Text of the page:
"Dioecious" and "monoecious" are terms that refer to plant reproduction in horticultural descriptions. "Dioecious" describes a plant group in which individual plants have either male and female parts, but not both. "Monoecious" describes the group species in which each plant bears both male and female flowers. Yet another category is the group in which each flower contains both male and female parts, known as "bisexual" or "hermaphroditic" species.
The Prefix Tells the Story
An easy way to remember the meanings of dioecious and monoecious is to look to the Greek prefixes di, which means two, and mono, which means one. With dioecious species, each plant is either a male or female member. Some plants of the species have only male reproductive organs, or stamens, while other plants of the species have only female reproductive parts or pistils.
With monoecious species, each plant has some flowers with stamens and other flowers with pistils—both types of flowers are found on the same plant.
Finally, in the hermaphroditic or bisexual group, each flower is identical, containing both male stamens and female pistils.
When the plants are dioecious, you must have at least one corresponding male plant growing in or around your landscaping for the fruit-bearing female plants to be pollinated. For example, holly shrubs (Ilex) are dioecious plants. To get good berry production from a 'Blue Princess' holly shrub, therefore, you need to supply a nearby male cultivar to do the pollinating.
This naturally raises the question of how to tell the genders apart. Quality garden centers clearly label their dioecious plants so you know whether you're buying a female or a male cultivar. However, you can learn to tell a male holly apart from a female holly (or any other dioecious plant) on your own. Look for stamens, usually loaded with pollen, that indicate a male plant.
Unisexual Flowers vs. Bisexual Flowers
Dioecious and monoecious plants have something in common, in that they both bear unisexual flowers with only male or female reproductive parts. If the plant is dioecious, the male and female blossoms appear on separate plants. If the plant is monoecious, each plant has both male and female flowers.
A third category of plants have blooms that are bisexual or hermaphroditic, with each flower containing both male and female parts. The process of reproduction occurs right within the individual flowers. These are sometimes referred to as "perfect" flowers because the pollination process can potentially be self-contained within a single flower. An example of a plant with perfect flowers is the lily (Lilium). By some definitions, hermaphroditic plants with perfect flowers are considered to be part of the monoecious group.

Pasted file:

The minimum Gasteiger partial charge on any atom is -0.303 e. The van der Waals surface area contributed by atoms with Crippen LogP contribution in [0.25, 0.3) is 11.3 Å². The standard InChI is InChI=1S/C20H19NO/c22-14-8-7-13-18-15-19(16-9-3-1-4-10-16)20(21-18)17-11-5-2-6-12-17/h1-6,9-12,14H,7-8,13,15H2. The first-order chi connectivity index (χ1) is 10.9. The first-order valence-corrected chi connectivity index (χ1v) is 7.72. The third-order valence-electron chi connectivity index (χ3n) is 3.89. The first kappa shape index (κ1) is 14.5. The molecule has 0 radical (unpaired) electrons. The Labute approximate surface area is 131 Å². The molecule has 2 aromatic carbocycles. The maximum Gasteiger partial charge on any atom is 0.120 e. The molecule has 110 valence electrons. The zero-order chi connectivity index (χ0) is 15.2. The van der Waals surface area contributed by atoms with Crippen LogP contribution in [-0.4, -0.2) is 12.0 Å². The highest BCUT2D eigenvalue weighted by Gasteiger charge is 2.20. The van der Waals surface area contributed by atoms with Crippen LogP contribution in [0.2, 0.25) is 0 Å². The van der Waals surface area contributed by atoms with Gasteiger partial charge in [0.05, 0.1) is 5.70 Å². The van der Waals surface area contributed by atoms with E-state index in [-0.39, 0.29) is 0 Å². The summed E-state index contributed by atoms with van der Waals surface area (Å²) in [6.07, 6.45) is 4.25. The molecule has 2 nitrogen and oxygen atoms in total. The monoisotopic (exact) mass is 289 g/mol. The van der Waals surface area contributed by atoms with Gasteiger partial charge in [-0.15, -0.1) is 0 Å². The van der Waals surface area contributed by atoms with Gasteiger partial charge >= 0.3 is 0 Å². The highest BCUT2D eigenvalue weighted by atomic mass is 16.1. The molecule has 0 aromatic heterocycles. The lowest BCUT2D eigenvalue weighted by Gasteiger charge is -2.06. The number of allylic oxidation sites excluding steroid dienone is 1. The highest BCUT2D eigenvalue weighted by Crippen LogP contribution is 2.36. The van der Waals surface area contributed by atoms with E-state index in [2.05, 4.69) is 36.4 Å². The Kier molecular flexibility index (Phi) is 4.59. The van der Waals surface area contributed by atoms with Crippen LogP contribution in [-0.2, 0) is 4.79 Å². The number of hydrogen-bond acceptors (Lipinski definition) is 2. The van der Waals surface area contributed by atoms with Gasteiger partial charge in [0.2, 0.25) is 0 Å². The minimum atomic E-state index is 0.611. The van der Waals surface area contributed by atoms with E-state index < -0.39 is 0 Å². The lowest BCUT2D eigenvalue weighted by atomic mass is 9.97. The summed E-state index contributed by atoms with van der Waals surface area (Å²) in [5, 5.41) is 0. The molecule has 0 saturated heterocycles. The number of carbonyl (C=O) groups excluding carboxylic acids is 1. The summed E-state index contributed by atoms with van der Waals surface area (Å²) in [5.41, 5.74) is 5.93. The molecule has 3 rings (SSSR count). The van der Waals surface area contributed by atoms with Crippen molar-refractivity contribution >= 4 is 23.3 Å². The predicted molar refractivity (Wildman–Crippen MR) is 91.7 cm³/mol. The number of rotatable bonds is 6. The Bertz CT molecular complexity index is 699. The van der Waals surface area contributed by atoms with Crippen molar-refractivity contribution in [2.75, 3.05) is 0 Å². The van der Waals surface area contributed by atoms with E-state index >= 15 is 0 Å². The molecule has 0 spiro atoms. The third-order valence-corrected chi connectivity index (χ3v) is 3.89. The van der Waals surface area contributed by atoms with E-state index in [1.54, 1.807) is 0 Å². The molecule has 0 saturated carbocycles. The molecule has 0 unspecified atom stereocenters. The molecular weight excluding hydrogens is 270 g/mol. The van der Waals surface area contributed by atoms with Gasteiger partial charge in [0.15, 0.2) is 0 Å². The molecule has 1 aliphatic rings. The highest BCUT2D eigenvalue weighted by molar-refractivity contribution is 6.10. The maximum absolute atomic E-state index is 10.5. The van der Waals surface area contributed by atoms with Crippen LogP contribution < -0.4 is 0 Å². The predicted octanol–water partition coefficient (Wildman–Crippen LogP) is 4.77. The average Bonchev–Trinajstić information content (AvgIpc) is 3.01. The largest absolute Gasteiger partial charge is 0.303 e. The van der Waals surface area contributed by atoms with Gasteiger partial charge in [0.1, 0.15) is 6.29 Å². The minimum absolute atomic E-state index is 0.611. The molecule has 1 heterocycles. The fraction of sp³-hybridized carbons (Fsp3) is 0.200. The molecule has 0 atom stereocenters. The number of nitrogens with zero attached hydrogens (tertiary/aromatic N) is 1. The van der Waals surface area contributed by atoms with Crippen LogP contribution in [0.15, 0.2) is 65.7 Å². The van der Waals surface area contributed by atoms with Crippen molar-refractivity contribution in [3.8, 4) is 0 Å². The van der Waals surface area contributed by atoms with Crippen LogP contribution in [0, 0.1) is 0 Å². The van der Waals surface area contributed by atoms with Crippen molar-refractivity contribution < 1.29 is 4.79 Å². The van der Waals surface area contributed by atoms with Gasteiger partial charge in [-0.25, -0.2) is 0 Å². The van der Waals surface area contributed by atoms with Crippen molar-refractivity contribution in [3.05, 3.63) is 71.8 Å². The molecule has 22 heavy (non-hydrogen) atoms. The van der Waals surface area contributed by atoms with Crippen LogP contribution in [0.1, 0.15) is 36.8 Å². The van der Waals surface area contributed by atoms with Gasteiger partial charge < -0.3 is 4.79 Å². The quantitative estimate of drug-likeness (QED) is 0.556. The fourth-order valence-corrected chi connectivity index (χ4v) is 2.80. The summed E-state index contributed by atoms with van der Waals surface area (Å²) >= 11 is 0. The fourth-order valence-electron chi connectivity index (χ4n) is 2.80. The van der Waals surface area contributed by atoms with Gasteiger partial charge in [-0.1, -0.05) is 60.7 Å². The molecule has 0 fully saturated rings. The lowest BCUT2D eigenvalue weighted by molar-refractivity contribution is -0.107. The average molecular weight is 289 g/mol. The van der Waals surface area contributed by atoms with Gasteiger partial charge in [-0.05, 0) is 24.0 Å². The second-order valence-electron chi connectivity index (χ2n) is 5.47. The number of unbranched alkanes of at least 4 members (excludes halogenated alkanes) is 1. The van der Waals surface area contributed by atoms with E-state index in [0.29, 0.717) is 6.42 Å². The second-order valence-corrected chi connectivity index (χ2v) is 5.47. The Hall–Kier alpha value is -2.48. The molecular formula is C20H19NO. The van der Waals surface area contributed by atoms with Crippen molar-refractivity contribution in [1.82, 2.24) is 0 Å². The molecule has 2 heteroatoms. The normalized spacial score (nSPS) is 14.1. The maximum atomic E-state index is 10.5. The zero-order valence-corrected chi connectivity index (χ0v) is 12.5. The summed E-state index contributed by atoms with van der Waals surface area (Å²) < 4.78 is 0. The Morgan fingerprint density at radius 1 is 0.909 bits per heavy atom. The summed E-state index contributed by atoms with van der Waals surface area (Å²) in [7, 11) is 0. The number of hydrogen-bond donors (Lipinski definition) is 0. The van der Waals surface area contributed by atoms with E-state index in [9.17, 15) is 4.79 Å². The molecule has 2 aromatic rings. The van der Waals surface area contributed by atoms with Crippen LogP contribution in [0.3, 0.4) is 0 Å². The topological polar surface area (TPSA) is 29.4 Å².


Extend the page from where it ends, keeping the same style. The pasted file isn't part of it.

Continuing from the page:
Many, but not all hermaphroditic, bisexual flowers are self-pollinating, but others require cross-pollination from hermaphroditic flowers on other plants.
Short List of Dioecious Plants
Most of the landscape plants home gardeners grow are either monoecious (both male and female flowers on the same plant) or bisexual, with each flower containing both male and female parts), so you don't have to give them much thought in terms of reproduction. With dioecious plants, on the other hand, you must have both male and female plants to ensure the females that will bear berries or seeds. Only about 5 percent of all plants fall into this category. In addition to holly, here are some common dioecious plants you might want in your landscape:
- American bittersweet vine (Celastrus scandens)
- Aspen tree (Populus tremuloides)
- Bayberry shrub (Myrica pensylvanica)
- Ginkgo biloba tree (scientific and common name are the same)
- Juniper shrub (Juniperus)
- Ornamental kiwi vine (Actinidia kolomikta)
- Spinach (Spinacia oleracea)
- Pussy willow bush (Salix discolor)
- Swamp tupelo tree (Nyssa sylvatica)
- Asparagus (Asparagus officinalis)
- White ash tree (Fraxinus americana)
- Yew shrub (Taxus spp.)
Short List of Monoecious Plants
Other garden plants and landscape trees and shrubs are monoecious, containing separate male and female flowers on the same plant, making them self-pollinating. The group of plants that have distinctly separate male and female flowers on the same plant is thought to comprise only about 5 percent of all plants. A small sampling of such plants includes:
- Birch (Betula spp.)
- Oak (Quercus spp.)
- Spruce (Picea spp.)
- Pine (Pinus spp.)
- Squash (Cubito pepo)
- Walnut (Juglans spp.)
- Hazel (Corylus avellana)
- Cucumber (Cucumis sativus)
- Corn (Zea mays)
- Pumpkins (Curbita spp)
- Watermelon (Citrillus lunatus)
- Fig (Ficus spp.)
Short List of Hermaphroditic, Bisexual Plants
Hermaphroditic plants with perfect flowers (containing both male and female parts) can be considered a specific subset of the monoecious group. This is a very large group, including most native trees and shrubs as well as most vegetables not found on the dioecious and monoecious lists. By some estimates, fully 90 percent of all plants fall into this category. These plants can potentially self-pollinate, but the possible problems posed by continuous inbreeding are often avoided because these species have evolved so that male and female parts mature at different times. Thus, many bisexual plants cross-pollinate rather than self-pollinate.
A small list of common examples of plants with hermaphroditic, bisexual flowers include:
- Apple trees (Malus spp.)
- Pear trees (Pyrus spp..)
- Cherry trees (Prunus spp.)
- Roses (Rosa spp. )
- Olive trees (Olea europaea)
- English daisies (Bellis perennis)
- Tomatoes (Solanum lycopersicum)
- Bell pepper (Capsicum annuum)
- Beans (Phaseolus spp.)
- Peas (Pisum sativum)
- Cabbages (Brassicacaea)
- Strawberries (Fragaria x ananassa)
Botanical Terminology: Flowers, Houses, and Sexual Reproduction. Iowa State University Extension and Outreach.